Studio Monitor Calibration

Studio Monitor Calibration

It is important to calibrate your studio monitors for not only the health of your ears, but also for accurate mixes.

Calibration and Its Importance

It is important to calibrate your studio monitors for not only the health of your ears, but also for accurate mixes. Our ears are very sensitive between 2kHz and 5kHz, and as sound pressure level increases or decreases, frequencies above and below that range are perceived differently. We also tend to perceive louder as better, so if we mix at a very high level, often when we turn it down, or listen to the mix later or on another system at lower levels, it will sound dull and lifeless. Because of this, it’s important that we mix at the volume level where we perceive the audible range equally. Fortunately, this has all been measured, and is known as the equal loudness contour.

It’s also critical to calibrate your monitors if you’re using multiple sets of monitors, so they play at the same volume when switching back and forth. Since we do perceive louder as better, it’s going to become a very frustrating mixing experience when your mix that sounds great on the louder monitors doesn’t translate and sounds bad on the quieter ones. 

Calibrating your monitors is essentially matching volume between all of your studio monitors, and making the OdB level of the source match a certain real life decibel level. This decibel level should match that of the equal loudness contour. The standard is 85dB, but there’s a caveat–that standard was made for cinemas–unless you’re mixing in a cinema, that’s going to be very loud in a small room. It’s important that you calibrate the level for the size of your room, but fortunately, that has also been figured out. 

How to Calibrate

You’re going to need an SPL meter, and if you do not have a dedicated meter, there are many smartphone apps that do an adequate job–just make sure to remove any phone case, and be careful to not cover the microphone with anything. Also, make sure that the app has the more flat C-weighted filter option.

Calibration Levels 

As mentioned, the standard calibration level is 85dB matching 0dB from the source, but in a normal sized mixing environment is going to be very loud, because that level was calibrated for cinemas. The following chart is a standard reference level for different sized rooms. Keep in mind that the actual calibration will be about 3dB louder than the chart when both monitors are playing back simultaneously (you calibrate one at a time).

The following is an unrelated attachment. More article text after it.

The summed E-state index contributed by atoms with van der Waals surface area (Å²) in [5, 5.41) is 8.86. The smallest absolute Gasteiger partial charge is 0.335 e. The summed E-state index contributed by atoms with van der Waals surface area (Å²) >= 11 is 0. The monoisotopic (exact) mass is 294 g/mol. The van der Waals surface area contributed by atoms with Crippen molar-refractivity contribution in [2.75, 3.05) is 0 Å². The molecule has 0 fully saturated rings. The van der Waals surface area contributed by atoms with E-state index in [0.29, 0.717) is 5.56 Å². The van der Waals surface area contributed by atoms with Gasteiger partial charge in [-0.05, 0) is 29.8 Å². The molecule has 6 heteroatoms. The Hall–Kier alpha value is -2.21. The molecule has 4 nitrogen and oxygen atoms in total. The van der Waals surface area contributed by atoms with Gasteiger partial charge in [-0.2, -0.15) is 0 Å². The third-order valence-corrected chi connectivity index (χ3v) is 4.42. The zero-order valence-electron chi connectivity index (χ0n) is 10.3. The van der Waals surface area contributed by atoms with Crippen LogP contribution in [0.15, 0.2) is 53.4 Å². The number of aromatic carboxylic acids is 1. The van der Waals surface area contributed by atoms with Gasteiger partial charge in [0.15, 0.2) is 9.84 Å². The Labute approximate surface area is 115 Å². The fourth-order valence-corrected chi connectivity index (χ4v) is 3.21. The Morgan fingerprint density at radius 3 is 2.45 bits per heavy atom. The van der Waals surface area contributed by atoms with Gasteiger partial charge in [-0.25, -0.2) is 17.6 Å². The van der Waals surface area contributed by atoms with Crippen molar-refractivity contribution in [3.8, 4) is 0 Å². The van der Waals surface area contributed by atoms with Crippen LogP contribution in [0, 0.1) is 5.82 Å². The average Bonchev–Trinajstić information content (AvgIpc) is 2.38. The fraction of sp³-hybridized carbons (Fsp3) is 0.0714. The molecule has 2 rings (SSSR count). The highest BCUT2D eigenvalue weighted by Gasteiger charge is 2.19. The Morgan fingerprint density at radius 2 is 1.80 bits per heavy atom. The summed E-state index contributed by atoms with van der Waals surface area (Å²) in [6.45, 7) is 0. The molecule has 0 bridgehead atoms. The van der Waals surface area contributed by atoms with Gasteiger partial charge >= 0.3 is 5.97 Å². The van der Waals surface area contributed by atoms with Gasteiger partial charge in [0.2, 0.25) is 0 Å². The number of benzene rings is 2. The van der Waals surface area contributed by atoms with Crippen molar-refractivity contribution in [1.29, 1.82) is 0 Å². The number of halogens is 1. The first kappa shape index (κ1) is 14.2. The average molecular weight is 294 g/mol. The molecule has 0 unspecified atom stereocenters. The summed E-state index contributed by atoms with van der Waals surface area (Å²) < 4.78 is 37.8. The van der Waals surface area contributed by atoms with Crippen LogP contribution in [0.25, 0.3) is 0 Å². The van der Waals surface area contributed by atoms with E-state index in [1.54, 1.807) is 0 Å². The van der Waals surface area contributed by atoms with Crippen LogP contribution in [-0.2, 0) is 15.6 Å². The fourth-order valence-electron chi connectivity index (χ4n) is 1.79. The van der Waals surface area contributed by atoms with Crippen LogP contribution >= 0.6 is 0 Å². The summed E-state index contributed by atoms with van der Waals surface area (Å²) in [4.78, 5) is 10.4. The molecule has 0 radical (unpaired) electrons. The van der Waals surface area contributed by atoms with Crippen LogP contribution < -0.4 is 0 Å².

Room Size (square feet)

Single Monitor Reference Level












Method of Calibration

There are many methods to calibrate your studio monitors, but the one described here is one of the most common. This method is not subjective, so it is also accurate. All you need is some pink noise and your meter. This is also easier with some assistance. If no one is available, you will need a mount for your meter.

This method assumes that you are using a DAW. If you do not have a DAW, you will need an audio source that can generate full bandwidth pink noise. There are many free samples available for download that you can play through your computer’s standard audio player. Full bandwidth pink noise presents equal energy per octave—this is different from white noise which presents equal energy per frequency band. Do not calibrate with white noise.

  1. Place the SPL meter in the listening position. Most meters are designed to have the microphone pointed at the ceiling rather than the source, but check the manual or the documentation with the phone app.
  2. Set both monitor levels to -10dB, and turn both of them off.
  3. Load your sound generator and start playing pink noise. Make sure the levels in your DAW are set to 0dB, and that your audio interface, or mixer, is set at unity gain.
  4. Turn on the left monitor, and slowly increase the gain on the back of the monitor until you reach the appropriate level on the chart. When you have reached that level, turn off the speaker.
  5. Turn on the right monitor, slowly increase the gain on the back of it until it has reached the same level.
  6. Turn off the sound generator.
  7. Turn the left monitor back on.
  8. With both monitors on, you should see a level that’s around 3dB higher.
  9. Sit down in the mix position, and play some music that you are familiar with. You may need to slightly change your speaker position until you have a balanced sweet spot to mix from.

Rinse and repeat for each set of monitors you have.